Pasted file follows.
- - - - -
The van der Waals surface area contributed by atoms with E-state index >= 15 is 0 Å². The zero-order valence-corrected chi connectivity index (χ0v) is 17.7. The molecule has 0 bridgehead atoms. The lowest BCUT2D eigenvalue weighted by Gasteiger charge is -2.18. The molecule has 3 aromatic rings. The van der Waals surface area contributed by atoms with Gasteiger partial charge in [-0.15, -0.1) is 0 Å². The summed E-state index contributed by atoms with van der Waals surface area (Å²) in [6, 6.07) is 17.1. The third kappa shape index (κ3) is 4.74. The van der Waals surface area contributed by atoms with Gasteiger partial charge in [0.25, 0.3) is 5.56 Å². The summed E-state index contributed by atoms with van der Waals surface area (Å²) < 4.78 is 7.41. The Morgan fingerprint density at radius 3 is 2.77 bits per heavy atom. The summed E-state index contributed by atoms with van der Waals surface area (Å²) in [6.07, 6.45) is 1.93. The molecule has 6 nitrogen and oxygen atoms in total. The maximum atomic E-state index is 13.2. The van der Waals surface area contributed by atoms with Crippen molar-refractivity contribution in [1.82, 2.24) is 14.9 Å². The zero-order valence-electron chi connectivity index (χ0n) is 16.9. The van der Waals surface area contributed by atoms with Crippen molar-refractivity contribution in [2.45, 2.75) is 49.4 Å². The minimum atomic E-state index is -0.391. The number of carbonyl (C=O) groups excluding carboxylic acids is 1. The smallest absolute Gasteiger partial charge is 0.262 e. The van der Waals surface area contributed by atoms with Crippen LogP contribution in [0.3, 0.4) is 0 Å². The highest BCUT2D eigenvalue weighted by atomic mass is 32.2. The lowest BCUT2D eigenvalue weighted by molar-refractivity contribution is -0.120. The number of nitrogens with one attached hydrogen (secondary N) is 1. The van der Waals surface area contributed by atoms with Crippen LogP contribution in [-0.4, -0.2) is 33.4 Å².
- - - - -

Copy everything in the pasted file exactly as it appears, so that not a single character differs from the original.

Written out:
The van der Waals surface area contributed by atoms with E-state index >= 15 is 0 Å². The zero-order valence-corrected chi connectivity index (χ0v) is 17.7. The molecule has 0 bridgehead atoms. The lowest BCUT2D eigenvalue weighted by Gasteiger charge is -2.18. The molecule has 3 aromatic rings. The van der Waals surface area contributed by atoms with Gasteiger partial charge in [-0.15, -0.1) is 0 Å². The summed E-state index contributed by atoms with van der Waals surface area (Å²) in [6, 6.07) is 17.1. The third kappa shape index (κ3) is 4.74. The van der Waals surface area contributed by atoms with Gasteiger partial charge in [0.25, 0.3) is 5.56 Å². The summed E-state index contributed by atoms with van der Waals surface area (Å²) < 4.78 is 7.41. The Morgan fingerprint density at radius 3 is 2.77 bits per heavy atom. The summed E-state index contributed by atoms with van der Waals surface area (Å²) in [6.07, 6.45) is 1.93. The molecule has 6 nitrogen and oxygen atoms in total. The maximum atomic E-state index is 13.2. The van der Waals surface area contributed by atoms with Crippen molar-refractivity contribution in [1.82, 2.24) is 14.9 Å². The zero-order valence-electron chi connectivity index (χ0n) is 16.9. The van der Waals surface area contributed by atoms with Crippen molar-refractivity contribution in [2.45, 2.75) is 49.4 Å². The minimum atomic E-state index is -0.391. The number of carbonyl (C=O) groups excluding carboxylic acids is 1. The smallest absolute Gasteiger partial charge is 0.262 e. The van der Waals surface area contributed by atoms with Crippen LogP contribution in [0.3, 0.4) is 0 Å². The highest BCUT2D eigenvalue weighted by atomic mass is 32.2. The lowest BCUT2D eigenvalue weighted by molar-refractivity contribution is -0.120. The number of nitrogens with one attached hydrogen (secondary N) is 1. The van der Waals surface area contributed by atoms with Crippen LogP contribution in [-0.4, -0.2) is 33.4 Å².